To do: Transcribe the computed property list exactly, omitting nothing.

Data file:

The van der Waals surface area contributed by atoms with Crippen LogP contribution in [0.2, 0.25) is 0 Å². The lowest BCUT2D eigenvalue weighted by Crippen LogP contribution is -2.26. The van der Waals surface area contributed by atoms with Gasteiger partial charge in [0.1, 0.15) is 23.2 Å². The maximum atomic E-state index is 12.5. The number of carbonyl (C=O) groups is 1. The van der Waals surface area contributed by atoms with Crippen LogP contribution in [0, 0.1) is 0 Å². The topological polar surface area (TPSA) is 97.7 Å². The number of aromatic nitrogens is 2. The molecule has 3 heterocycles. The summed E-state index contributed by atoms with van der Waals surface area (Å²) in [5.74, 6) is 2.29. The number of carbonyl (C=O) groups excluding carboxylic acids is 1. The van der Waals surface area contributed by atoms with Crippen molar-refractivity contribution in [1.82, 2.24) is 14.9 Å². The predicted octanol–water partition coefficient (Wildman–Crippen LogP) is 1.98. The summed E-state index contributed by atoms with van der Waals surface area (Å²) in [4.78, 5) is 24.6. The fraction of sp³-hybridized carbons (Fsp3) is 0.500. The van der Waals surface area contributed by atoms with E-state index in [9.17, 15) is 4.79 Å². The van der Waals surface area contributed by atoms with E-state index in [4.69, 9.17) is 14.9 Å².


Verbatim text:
The van der Waals surface area contributed by atoms with Crippen LogP contribution in [0.2, 0.25) is 0 Å². The lowest BCUT2D eigenvalue weighted by Crippen LogP contribution is -2.26. The van der Waals surface area contributed by atoms with Gasteiger partial charge in [0.1, 0.15) is 23.2 Å². The maximum atomic E-state index is 12.5. The number of carbonyl (C=O) groups is 1. The van der Waals surface area contributed by atoms with Crippen LogP contribution in [0, 0.1) is 0 Å². The topological polar surface area (TPSA) is 97.7 Å². The number of aromatic nitrogens is 2. The molecule has 3 heterocycles. The summed E-state index contributed by atoms with van der Waals surface area (Å²) in [5.74, 6) is 2.29. The number of carbonyl (C=O) groups excluding carboxylic acids is 1. The van der Waals surface area contributed by atoms with Crippen molar-refractivity contribution in [1.82, 2.24) is 14.9 Å². The predicted octanol–water partition coefficient (Wildman–Crippen LogP) is 1.98. The summed E-state index contributed by atoms with van der Waals surface area (Å²) in [4.78, 5) is 24.6. The fraction of sp³-hybridized carbons (Fsp3) is 0.500. The van der Waals surface area contributed by atoms with E-state index in [9.17, 15) is 4.79 Å². The van der Waals surface area contributed by atoms with E-state index in [4.69, 9.17) is 14.9 Å².